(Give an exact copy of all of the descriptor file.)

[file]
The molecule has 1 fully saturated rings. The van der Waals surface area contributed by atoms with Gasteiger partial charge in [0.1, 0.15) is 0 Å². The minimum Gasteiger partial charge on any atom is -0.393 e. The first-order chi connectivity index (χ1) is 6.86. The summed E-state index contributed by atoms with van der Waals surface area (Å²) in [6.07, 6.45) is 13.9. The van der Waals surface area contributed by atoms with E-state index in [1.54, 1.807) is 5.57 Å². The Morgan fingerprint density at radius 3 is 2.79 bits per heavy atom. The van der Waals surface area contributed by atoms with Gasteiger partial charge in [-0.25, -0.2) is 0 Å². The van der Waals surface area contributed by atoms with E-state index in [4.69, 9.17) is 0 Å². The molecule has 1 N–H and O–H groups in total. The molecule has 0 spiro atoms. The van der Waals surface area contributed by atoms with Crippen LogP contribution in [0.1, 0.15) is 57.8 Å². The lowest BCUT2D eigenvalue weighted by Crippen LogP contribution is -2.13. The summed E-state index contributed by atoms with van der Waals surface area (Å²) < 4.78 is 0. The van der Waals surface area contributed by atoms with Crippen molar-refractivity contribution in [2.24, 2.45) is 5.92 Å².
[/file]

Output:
The molecule has 1 fully saturated rings. The van der Waals surface area contributed by atoms with Gasteiger partial charge in [0.1, 0.15) is 0 Å². The minimum Gasteiger partial charge on any atom is -0.393 e. The first-order chi connectivity index (χ1) is 6.86. The summed E-state index contributed by atoms with van der Waals surface area (Å²) in [6.07, 6.45) is 13.9. The van der Waals surface area contributed by atoms with E-state index in [1.54, 1.807) is 5.57 Å². The Morgan fingerprint density at radius 3 is 2.79 bits per heavy atom. The van der Waals surface area contributed by atoms with Gasteiger partial charge in [-0.25, -0.2) is 0 Å². The van der Waals surface area contributed by atoms with E-state index in [4.69, 9.17) is 0 Å². The molecule has 1 N–H and O–H groups in total. The molecule has 0 spiro atoms. The van der Waals surface area contributed by atoms with Crippen LogP contribution in [0.1, 0.15) is 57.8 Å². The lowest BCUT2D eigenvalue weighted by Crippen LogP contribution is -2.13. The summed E-state index contributed by atoms with van der Waals surface area (Å²) < 4.78 is 0. The van der Waals surface area contributed by atoms with Crippen molar-refractivity contribution in [2.24, 2.45) is 5.92 Å².